Please ensure that you plan your arrival in the UK so that you can attend your on campus activities. Currently, everyone planning to travel to the UK, whether vaccinated or not, must still follow the traffic light system of rules. We are continuing to develop our support package for international students, but we can confirm that if you are an international student joining us for Term One from a country where hotel quarantine in the UK is required, you will be able to apply for a means-tested financial contribution towards your quarantine costs. In addition, students who are in quarantine or are self-isolating will have remote access to our support and wellbeing service, while students in UCL student accommodation will receive assistance from the student residences team. UCL’s International Student Support webpages have more information on the advice and support available as you prepare to arrive to London, as well as orientation activities available to you as a new or returning international student. The traffic light system is likely to change before September and we will update you as soon as possible.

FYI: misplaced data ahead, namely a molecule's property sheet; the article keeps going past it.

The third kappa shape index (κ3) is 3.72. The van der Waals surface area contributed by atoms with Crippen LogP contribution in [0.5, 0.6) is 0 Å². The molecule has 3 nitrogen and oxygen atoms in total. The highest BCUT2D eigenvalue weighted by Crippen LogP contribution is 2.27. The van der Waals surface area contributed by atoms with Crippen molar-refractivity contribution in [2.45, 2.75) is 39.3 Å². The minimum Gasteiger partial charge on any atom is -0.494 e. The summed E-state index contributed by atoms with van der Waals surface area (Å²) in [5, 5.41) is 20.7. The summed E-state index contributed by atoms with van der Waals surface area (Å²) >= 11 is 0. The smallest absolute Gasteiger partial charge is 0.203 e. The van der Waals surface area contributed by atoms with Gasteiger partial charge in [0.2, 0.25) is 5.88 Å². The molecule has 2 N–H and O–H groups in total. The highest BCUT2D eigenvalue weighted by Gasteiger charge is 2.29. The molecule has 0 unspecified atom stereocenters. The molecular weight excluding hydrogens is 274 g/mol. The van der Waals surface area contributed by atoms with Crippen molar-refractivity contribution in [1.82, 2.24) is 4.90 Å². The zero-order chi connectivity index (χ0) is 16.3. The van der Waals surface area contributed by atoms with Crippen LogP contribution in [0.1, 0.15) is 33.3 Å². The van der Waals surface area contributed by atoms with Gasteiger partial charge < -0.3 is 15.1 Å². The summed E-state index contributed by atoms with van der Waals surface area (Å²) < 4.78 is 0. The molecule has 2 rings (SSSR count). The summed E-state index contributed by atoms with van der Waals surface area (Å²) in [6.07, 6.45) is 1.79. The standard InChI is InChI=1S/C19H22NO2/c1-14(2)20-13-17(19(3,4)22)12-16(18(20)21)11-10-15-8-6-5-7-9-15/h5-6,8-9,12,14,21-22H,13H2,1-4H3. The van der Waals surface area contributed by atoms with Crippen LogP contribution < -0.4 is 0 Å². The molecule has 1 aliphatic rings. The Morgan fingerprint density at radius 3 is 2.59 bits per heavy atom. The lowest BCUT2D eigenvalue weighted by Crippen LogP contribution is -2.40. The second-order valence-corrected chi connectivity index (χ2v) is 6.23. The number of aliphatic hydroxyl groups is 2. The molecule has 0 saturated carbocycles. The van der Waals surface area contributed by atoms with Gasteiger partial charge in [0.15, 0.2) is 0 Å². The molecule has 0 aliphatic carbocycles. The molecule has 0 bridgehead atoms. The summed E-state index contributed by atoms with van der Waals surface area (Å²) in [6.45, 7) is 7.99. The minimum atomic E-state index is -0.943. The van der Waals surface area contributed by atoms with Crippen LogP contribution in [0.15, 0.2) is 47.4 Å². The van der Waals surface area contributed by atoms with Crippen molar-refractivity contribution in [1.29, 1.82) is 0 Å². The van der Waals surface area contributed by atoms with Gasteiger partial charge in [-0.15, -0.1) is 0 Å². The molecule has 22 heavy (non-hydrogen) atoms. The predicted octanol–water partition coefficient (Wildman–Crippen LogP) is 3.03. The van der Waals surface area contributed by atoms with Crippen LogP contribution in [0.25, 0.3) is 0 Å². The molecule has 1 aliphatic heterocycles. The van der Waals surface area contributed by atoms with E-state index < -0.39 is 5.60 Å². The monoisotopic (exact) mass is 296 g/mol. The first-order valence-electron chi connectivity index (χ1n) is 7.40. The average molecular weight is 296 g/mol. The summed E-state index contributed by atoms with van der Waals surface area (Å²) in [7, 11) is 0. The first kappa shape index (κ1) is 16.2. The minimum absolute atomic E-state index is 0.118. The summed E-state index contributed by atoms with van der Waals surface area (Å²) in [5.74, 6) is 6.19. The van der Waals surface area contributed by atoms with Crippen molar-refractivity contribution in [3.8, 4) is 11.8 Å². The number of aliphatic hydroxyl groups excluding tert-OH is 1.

International students at UCL on all visas and of all nationalities will be eligible for the COVID-19 vaccine. Students who have received one dose of a COVID-19 vaccine overseas that is also available in the UK should receive the same vaccine for their second dose here. Students who have received the first dose of a vaccine not available in the UK should contact a GP (doctor) surgery when they arrive and inform them which vaccination they received as early as possible. If the vaccine they received for their first dose is not available in the UK, the most similar alternative should be offered. Students who have not received any COVID-19 vaccine dose before arriving in the UK are eligible to be vaccinated here and must register with a GP as soon as possible. This guidance is likely to be updated nearer to the start of term and updates will be provided in future communications. Find out more about student vaccinations.

We recognise that some students may not be able to join us in London at the very start of the year, because of continuing coronavirus travel restrictions. If this affects you, we will do our best to support you until you are able to join us in person but, as above, do bear in mind that UCL expects all students to prepare for study on campus.